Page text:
I think it's a good point to be made separately, and distinctly. even if a lot of this is covered elsewhere to varying degrees.

I experience the same kind of 'vertigo' thinking about a unique Perfect Morality (if one exists) – it's very much NOT clear to me what I'd think about it from my current perspective. I'm guessing my initial reaction might very well be one of horror!

There are, or so I think, a lot of open questions that, if answered, could considerably constrain/bound the magnitude of changes that are reasonable, e.g. "making plans for the next trillion years".

I find this thought pattern frustrating. That these AI's possess magic powers that are unimaginable.  Even with our limited brains, we can imagine all the way past the current limits of physics and include things like potential worlds if the AI could manipulate space-time in ways we don't know how too.

I've seen people imagining computronium, and omni-universal computing clusters. Figuring out ways to generate negentropy, literally re-writing the laws of the universe, Bootstrapped Nano-factories, using the principle of non-locality to effect changes at the speed of light using only packets of energy.  Like what additional capabilities do they need to get?

FAI will be unpredictable in what/how, but we've already imagined outcomes and capabilities past anything achievable into what amounts to omnipotence.

I would be extremely surprised if a superintelligence doesn't devise physical capabilities that are beyond science fiction and go some way into fantasy. I don't expect them to be literally omnipotent, but at least have Clarkean "sufficiently advanced technology". We may recognise some of its limits, or we may not.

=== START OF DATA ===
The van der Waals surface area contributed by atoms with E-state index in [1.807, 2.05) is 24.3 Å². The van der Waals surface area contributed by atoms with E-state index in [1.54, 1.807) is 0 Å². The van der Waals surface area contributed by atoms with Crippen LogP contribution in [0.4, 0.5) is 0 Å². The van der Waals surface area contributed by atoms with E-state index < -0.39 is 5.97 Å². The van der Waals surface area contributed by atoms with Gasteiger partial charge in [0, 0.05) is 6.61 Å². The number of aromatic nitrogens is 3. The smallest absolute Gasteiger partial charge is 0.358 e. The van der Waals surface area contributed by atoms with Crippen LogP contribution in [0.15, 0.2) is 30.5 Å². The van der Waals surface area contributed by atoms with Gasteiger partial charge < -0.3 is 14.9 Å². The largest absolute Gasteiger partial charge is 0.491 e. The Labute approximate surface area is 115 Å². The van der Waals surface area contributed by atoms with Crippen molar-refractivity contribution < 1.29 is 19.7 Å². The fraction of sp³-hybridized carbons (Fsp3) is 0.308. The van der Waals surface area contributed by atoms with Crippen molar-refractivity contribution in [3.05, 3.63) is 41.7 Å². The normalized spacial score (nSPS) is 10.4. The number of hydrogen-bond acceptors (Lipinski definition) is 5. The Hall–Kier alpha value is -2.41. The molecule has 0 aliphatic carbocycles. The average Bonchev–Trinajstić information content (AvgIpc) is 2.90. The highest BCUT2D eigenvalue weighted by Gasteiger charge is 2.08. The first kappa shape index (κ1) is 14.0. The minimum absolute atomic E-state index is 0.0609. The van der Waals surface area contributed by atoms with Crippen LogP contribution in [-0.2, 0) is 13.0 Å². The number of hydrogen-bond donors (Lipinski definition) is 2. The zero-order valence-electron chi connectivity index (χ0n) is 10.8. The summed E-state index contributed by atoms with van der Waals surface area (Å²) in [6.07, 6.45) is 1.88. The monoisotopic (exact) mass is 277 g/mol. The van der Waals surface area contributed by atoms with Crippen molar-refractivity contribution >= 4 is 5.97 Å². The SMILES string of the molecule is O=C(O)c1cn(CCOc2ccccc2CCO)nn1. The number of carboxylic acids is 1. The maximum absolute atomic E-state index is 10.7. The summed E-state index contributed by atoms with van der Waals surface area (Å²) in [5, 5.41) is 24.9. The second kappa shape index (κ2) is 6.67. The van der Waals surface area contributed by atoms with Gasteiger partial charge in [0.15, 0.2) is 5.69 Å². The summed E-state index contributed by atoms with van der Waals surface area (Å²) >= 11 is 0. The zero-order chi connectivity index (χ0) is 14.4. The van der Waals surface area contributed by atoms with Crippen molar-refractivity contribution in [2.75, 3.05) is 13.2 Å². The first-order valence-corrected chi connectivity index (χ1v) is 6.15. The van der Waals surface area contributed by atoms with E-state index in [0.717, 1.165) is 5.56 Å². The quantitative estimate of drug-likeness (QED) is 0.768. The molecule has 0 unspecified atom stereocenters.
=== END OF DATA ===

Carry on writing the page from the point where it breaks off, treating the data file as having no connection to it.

"Computronium" just means an arrangement of matter that does the most effective computation possible given the constraints of physical law with available resources. It seems reasonable to suppose that technology created by a superintelligence could approach that.

Bootstrapped nano-factories are possible with known physics, and biology already does most of it. We just can't do the engineering to generalize it to things we want. To suppose that a superintelligence can't do the engineering either seems much less justified than supposing that it can.

The rest are far more speculative, but I don't think any of them can be completely ruled out. I agree that the likelihood on any single one of these is tiny, but disagree in that I expect the aggregate of "capabilities that are near omnipotent by our standards" to be highly likely.

I posit that we've imagined basically everything available with known physics, and extended into theoretical physics. We don't need to capitulate to the ineffable of a superintelligence, known + theoretical capabilities already suffice to absolutely dominate if managed by an extremely competent entity.

I find this thought pattern frustrating. That these AI's possess magic powers that are unimaginable.

I do think that an advanced enough AGI might possess powers that are literally unimaginable for humans, because of their cognitive limitations. (Can a chimpanzee imagine a Penrose Mechanism?) 

Although that's not the point of my post. The point is, the FAI might have plans of such a deepness and scope and complexity, humans could perceive some of its actions as hostile (e.g. global destructive mind uploading, as described in the post). I've edited the post to make it clearer.

I agreed with the conclusions, now that you had brought up the point of the incomprehensibility of an advanced mind, FAI almost certainly will have plans that we deem as hostile and are to our benefit. Monkeys being vaccinated, seems like a reasonable analogy. I want us to move past the "we couldn't imagine their tech" to me a more reasonable "we couldn't imagine how they did their tech"